With disengagement at work reportedly reaching peak levels this year, a desire to be doing something that makes a difference is said to be one of the primary motivators for people looking to change careers. So where should they start? We spoke to Becca Warner, brand manager for employment start-up Escape the City, to find out how they are helping people to realise their dreams and find a job with purpose
“The only way to be truly satisfied is to do what you believe is great work. And the only way to do great work is to love what you do. If you haven’t found it yet, keep looking.”
These three sentences are taken from the now iconic Steve Job’s Commencement address at Stanford University in 2005. He finished by telling his audience "don’t settle". Find purpose, and love what you do - the basis of Job’s work and certainly the legacy he left behind. 11 years later, many people are thinking like Jobs, learning to understand the importance of purpose, and helping others to find it.
Escape the City was the brainchild of two management consultants, Rob Symington and Dom Jackman. Tired of the routine of their own jobs, they also shared a passion of wanting to help others with their work frustrations.
In the beginning, they researched the most exciting job opportunities they could find, and collated them in a weekly 'Top 10' newsletter, which they sent out to their friends every Monday. Becca says that this newsletter is still sent, but it now reaches a database of over 250,000 people.
"There’s a real drive to do work that matters - that makes a difference in the world, which solves a problem, or brings joy to others."
The newsletter is just one of the ways in which Escape the City are working to give opportunities to people who sign up for their services.
"At the moment, we do two things. We have a global job board, connecting people seeking remarkable jobs with progressive, purpose-led businesses from around the world. And we run the Escape School, doing workshops and community programmes that help people take practical steps towards a meaningful career change."
Becca says that there are thousands of success stories since the inception of the company. From Lamia, who escaped management consultancy and is currently exploring cartooning and running music events, to Adrian, who left his job to work for a non-profit organisation in Malawi. So what exactly is Escape the City doing to differ from other career sites?
"In terms of our job board, employers who come to Escape the City to post roles know that our audience is looking for something genuinely outside the norm. We support those who put emphasis on positive team culture and their way of impacting the wider world."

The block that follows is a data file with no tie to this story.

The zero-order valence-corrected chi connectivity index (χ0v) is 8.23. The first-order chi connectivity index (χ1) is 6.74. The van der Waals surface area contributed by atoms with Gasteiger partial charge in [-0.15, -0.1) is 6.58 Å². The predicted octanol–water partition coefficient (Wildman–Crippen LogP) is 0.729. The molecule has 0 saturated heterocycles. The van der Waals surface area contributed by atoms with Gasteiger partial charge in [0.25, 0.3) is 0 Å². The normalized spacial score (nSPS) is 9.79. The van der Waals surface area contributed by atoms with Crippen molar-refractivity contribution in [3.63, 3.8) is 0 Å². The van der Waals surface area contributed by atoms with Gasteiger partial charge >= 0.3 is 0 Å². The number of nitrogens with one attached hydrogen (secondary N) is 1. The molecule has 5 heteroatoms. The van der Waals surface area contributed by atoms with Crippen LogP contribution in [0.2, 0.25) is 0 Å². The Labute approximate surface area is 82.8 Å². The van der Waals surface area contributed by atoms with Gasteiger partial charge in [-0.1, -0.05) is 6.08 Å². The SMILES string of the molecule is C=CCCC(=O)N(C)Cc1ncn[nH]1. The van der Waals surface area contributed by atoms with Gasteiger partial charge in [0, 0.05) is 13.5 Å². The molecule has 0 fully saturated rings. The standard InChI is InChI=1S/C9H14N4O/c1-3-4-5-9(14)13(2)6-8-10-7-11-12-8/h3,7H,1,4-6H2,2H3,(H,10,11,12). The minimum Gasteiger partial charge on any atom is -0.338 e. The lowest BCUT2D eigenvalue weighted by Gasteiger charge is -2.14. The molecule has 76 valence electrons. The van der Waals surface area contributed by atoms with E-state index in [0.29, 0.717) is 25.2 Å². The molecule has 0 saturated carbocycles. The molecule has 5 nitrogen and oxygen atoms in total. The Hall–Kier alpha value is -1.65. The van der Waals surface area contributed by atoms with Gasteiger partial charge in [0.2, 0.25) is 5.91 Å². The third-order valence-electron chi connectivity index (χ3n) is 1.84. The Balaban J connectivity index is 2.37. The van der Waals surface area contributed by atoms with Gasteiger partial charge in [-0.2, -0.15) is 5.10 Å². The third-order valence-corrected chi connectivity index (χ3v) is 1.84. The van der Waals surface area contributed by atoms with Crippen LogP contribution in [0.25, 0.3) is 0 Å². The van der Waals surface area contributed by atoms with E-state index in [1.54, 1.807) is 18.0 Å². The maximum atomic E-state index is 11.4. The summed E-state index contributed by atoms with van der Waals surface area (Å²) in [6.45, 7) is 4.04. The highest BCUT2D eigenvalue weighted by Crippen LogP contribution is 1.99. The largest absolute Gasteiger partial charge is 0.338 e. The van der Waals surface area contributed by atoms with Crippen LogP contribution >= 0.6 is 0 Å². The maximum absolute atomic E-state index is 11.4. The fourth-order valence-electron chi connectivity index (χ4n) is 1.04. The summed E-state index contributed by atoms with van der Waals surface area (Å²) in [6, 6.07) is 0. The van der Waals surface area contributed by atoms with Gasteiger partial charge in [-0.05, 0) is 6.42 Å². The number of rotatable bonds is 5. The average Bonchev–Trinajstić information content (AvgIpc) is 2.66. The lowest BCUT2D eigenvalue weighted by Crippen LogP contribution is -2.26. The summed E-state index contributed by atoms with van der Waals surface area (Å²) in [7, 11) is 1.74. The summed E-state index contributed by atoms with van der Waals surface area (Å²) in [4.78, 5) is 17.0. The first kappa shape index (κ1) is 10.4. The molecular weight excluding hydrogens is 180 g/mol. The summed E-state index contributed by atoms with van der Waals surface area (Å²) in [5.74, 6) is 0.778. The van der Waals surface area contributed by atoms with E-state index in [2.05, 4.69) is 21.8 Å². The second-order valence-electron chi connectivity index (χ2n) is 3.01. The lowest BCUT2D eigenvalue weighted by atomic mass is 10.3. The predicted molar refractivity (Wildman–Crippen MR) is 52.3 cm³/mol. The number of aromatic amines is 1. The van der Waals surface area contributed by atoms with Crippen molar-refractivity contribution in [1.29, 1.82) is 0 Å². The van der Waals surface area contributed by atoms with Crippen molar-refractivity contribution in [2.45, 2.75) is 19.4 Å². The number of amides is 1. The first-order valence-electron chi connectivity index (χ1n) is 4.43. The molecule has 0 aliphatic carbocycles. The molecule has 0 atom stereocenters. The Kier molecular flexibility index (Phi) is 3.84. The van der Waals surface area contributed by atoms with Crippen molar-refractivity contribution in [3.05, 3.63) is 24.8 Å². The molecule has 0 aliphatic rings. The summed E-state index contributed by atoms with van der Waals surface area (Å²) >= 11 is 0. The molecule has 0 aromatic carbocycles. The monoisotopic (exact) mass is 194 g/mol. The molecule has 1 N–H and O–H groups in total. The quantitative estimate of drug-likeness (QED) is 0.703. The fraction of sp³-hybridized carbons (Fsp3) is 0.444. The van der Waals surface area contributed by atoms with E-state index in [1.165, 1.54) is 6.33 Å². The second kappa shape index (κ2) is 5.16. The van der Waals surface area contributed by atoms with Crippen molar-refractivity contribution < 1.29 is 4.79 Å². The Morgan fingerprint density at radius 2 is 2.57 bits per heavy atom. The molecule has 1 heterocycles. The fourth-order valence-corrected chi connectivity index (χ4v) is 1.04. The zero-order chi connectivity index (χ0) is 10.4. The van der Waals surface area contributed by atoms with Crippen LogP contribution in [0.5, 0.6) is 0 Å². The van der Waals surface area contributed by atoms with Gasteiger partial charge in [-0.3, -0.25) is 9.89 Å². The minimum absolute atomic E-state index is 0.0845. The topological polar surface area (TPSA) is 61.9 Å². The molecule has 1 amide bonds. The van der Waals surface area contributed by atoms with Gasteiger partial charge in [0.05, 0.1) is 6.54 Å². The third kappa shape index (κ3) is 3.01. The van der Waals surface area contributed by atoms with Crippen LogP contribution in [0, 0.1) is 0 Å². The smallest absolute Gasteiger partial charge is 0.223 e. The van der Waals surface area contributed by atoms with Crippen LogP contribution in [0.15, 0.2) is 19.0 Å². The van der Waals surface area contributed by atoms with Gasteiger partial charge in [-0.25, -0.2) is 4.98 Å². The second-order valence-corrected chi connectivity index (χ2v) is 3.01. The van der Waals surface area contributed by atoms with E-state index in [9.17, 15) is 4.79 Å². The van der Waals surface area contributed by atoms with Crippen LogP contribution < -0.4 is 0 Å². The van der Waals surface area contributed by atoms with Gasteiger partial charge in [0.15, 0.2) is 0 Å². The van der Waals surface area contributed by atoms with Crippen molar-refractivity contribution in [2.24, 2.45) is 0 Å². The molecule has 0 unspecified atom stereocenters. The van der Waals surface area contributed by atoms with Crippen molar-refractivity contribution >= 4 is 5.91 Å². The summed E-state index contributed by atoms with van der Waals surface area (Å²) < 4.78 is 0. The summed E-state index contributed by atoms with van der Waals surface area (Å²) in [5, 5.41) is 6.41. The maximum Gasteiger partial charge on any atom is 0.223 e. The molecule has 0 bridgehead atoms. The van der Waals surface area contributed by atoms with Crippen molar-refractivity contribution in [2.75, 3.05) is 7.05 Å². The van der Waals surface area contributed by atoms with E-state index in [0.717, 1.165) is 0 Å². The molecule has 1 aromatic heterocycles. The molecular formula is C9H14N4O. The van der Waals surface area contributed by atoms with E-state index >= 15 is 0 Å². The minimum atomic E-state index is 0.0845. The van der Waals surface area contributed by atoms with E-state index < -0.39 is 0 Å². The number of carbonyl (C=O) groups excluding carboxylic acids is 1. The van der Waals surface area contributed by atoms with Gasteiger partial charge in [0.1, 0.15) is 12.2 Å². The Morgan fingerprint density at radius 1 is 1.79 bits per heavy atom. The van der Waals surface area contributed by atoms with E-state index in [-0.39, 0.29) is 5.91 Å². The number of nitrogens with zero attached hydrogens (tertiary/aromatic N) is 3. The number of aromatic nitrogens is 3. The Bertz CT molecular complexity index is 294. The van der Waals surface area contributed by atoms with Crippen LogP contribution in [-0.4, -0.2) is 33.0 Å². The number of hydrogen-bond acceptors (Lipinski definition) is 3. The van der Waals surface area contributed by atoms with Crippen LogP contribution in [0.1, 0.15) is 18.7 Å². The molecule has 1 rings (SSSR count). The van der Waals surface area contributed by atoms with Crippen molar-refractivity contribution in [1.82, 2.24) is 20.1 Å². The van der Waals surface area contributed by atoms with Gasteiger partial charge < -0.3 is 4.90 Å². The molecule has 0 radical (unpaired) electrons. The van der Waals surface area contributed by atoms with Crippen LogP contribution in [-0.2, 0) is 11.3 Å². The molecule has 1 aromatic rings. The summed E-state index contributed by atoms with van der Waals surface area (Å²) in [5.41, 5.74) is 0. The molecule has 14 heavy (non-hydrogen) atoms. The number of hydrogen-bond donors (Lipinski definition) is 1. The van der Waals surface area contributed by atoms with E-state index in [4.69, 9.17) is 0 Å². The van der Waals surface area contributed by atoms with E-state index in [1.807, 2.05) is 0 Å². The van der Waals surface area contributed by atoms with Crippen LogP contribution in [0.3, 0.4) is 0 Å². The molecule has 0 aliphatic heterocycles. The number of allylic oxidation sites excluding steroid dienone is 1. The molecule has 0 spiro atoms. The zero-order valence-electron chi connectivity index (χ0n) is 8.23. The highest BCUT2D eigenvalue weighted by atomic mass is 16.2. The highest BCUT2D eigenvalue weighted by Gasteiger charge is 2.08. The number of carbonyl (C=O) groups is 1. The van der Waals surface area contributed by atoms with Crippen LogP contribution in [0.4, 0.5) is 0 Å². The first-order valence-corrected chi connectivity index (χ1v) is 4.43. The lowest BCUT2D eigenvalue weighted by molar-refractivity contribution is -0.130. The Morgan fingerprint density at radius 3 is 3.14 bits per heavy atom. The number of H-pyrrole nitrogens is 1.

It’s this moral code that sets Escape the City apart from the rest, and it has paid off. They are offering their 250,000 members over 7,600 job listings that have been posted on the site from around 3,000 employers. "The shift we’re seeing is about working becoming more human," explains Becca. But drive for a career that makes a positive impact isn’t the only trend they have seen causing people to make a change.
With the growing issue of mental health at work, and topics of stress and burnout at the forefront of people’s wellbeing at work, Becca says that people are also looking for a 'healthier balance' with a greater understanding of wellbeing, now seen as hugely important considering the time we spend at work.
Becca says that the current business climate is making it easier to provide these new types of roles that people are looking for.
"We're living through a huge shift at the moment - it's a really exciting time. There is an explosion of smaller companies looking for talented professionals with a clear sense of purpose and willingness to learn fast, grow quickly, and leave their mark.
"It's challenging though - things are less clear cut than they once were. Gaining experience and exploring curiosities through side projects is more important than ever."
So what would Becca’s advice to be for those thinking of changing their career path?
- Do find a community of likeminded and supportive people who have your back.
- Do focus on breaking things into small steps – it doesn’t need to be about making giant leaps.
- Do find a way to take action, however small, to explore ideas, rather than thinking your way there.
In terms of what not to do, she says:
- Don’t underestimate what can happen when you reach out directly to people or organisations you’d like to work for, even if they’re not advertising a role.
- Don't fall prey to the naysayers who doubt you - turn instead to the people who support you.
- Don't keep putting it off - it's never the perfect time.
Escape the City continues to grow from strength to strength, and is committed to helping people make the transition into work that matters to them. In terms of plans for the company, Becca says expansion and progression on their existing schemes is the focus. “We are aiming for more organised programmes in 100 cities by 2020. We also have plans to launch Escape Hubs that support escapees with co-working and co-living options.
"Meanwhile, we’ll be working on role-modelling how a progressive organisation can run, as well as driving the conversation around the future of work – collaborating with likeminded people and organisations to champion the widespread shift towards work that supports healthier and happier individuals, society and the planet."
This is a guest blog and may not represent the views of Virgin.com. Please see virgin.com/terms for more details.